s. But, there are many studies which show avid readers can develop their personalities – some would say into superpowers! Ironically, it is probably the fast-paced, stressful environment we all seem to live in these days, which prevents us from avid reading. However, there are scientific studies that link reading to a less stressful life. No one can argue that losing yourself in a great story or engaging magazine article can transport you into another realm. Neuroscientists have discovered that distraction can help keep you in the present moment and lets tension drain away, allowing you to relax. A study into the rise of e-reading revealed its participants used reading as a lifestyle choice, specifically to unplug from a constant stream of information. Some also said they took on the pleasure of living through another character. This escapism has additional benefits for avid readers. In a study by Emory University in the journal Brain Connectivity, researchers found that becoming engrossed in a novel also improves brain function. Everything you read fills your head with new bits of information – and you never know when that might come in handy! The more knowledge you have, the better equipped you will be at handling challenging situations. Furthermore, a study called “Pew Internet and American Life Project” by the Pew Research Center in 2012 revealed those who like to read, particularly fiction, are driven by personal enrichment.
They reported a love for being exposed to ideas and experience different places. Other avid readers viewed literary texts as a stimulant for the brain, whilst relaxing at the same time. Here, we see where avid readers acquire another superpower. According to neuroscientists, changes caused by reading a novel are registered in the left temporal cortex. This is the area of the brain used for language reception. So it is likely that booik lovers can also increase the number of words they use in daily language, both in spoken and written words. Neurons in this same area of the brain have also been associated with tricking the mind into a phenomenon called embodied cognition. According to neuroscientist, Professor Gregory Berns, “the ability to put yourself into someone else’s shoes improves theory of mind.” Not only can reading fiction books expose us to the vocabulary of authors and characters, but of course, reading is a vital resource for learning. Avid reading of non-fiction books can give you an access to new languages, as well as exposure to words used in context, which will improve their own speaking and writing fluency. This access to new information grants avid readers a new superpower – that of improved memory. When you read, you have to store lots of information: characters, situations, theories, backgrounds histories etc. Every new memory you create forges new brain pathways and strengthens existing ones. This aids short-term memory recall – and stabilising moods. So, avid readers may find themselves with improved memory, even where there is a lot of information to remember. This is because, luckily, our brains are already equipped for this intake of new information. Language Scientist, Ken Pugh Ph.D., said that your brain is just like a muscle. Not only does it have memory, but it also benefits from a good work out. Parts of the brain have evolved for specific functions such as vision, language and learning.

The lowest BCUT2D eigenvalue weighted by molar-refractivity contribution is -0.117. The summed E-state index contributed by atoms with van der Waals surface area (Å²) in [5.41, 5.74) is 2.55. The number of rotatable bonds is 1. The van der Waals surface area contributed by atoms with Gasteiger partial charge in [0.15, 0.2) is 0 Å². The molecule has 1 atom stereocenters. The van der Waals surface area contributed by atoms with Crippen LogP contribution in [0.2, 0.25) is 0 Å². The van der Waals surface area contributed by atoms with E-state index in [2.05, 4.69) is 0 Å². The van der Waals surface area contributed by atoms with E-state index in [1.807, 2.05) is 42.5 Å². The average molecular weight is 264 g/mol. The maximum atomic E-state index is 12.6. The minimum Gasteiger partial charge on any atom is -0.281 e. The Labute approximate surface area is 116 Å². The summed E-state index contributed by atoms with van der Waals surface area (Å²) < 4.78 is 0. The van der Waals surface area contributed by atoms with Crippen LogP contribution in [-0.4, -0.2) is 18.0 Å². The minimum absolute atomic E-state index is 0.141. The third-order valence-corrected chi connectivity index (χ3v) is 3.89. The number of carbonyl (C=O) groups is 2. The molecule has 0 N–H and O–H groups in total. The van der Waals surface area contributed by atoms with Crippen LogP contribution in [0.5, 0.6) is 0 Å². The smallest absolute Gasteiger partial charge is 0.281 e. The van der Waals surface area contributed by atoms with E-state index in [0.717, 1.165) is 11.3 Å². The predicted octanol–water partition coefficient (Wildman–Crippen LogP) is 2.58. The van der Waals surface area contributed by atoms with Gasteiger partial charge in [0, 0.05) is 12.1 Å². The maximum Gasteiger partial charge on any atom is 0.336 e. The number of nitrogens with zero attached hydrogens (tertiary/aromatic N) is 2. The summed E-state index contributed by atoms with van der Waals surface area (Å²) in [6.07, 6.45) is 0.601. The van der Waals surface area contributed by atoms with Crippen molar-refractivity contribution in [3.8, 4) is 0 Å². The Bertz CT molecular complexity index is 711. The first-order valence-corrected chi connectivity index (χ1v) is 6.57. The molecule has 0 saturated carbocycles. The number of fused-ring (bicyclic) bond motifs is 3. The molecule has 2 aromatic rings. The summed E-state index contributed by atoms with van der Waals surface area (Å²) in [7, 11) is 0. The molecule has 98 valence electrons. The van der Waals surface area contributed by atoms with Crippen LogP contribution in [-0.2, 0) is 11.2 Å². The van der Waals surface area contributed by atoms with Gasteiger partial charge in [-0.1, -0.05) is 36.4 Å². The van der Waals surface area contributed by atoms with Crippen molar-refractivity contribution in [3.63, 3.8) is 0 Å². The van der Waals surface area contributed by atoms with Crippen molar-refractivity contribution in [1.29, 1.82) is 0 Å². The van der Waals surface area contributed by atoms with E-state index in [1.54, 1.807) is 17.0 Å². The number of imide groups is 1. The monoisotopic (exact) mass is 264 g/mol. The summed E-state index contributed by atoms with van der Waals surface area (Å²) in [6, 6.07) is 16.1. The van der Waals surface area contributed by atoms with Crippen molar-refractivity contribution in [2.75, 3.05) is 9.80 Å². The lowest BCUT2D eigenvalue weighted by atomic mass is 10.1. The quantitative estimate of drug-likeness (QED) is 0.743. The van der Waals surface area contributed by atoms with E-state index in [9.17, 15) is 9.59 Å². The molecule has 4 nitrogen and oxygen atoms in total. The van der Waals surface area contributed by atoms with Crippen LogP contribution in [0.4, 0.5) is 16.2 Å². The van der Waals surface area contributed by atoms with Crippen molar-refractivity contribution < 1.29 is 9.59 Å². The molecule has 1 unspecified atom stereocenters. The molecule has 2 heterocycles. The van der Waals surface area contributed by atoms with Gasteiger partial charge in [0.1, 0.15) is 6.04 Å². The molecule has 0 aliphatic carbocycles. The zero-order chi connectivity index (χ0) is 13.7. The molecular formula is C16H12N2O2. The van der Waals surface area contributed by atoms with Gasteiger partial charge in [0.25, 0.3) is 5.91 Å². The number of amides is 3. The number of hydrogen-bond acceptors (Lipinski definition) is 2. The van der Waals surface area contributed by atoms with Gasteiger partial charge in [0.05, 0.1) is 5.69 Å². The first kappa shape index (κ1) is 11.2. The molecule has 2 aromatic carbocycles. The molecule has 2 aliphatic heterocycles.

These connect in a “specific neural circuit for reading” says Pugh. Pugh added that with this inward flow of information to the brain, it automatically calls for greater concentration.
There was a study on this called the Story and Science of the Reading Brain by Maryanne Wolf. She concluded that when you read, you have time to think and, therefore, you have more time to process information. All the while, your focus and concentration are improved because your brain is working twice as hard to comprehend and engage with the text, as well as absorb the information. This is still true, even in the age of the internet where attention spans are squeezed and shorter reading is at its peak.
The danger is that in multitasking between checking emails, working on a task and chatting on the phone all at the same time, we could lower our productivity. However, reading, whether digitally or printed, sees all attention focused momentarily on the story. So, if you aren’t an avid reader already, you might seriously want to consider it. You could develop these superpowers for yourself and it doesn’t take much time. All you need is a 15-20 minute window, perhaps on the train commute – you might just be surprised at how the benefits of reading can impact your personality and improve your brain. References:.
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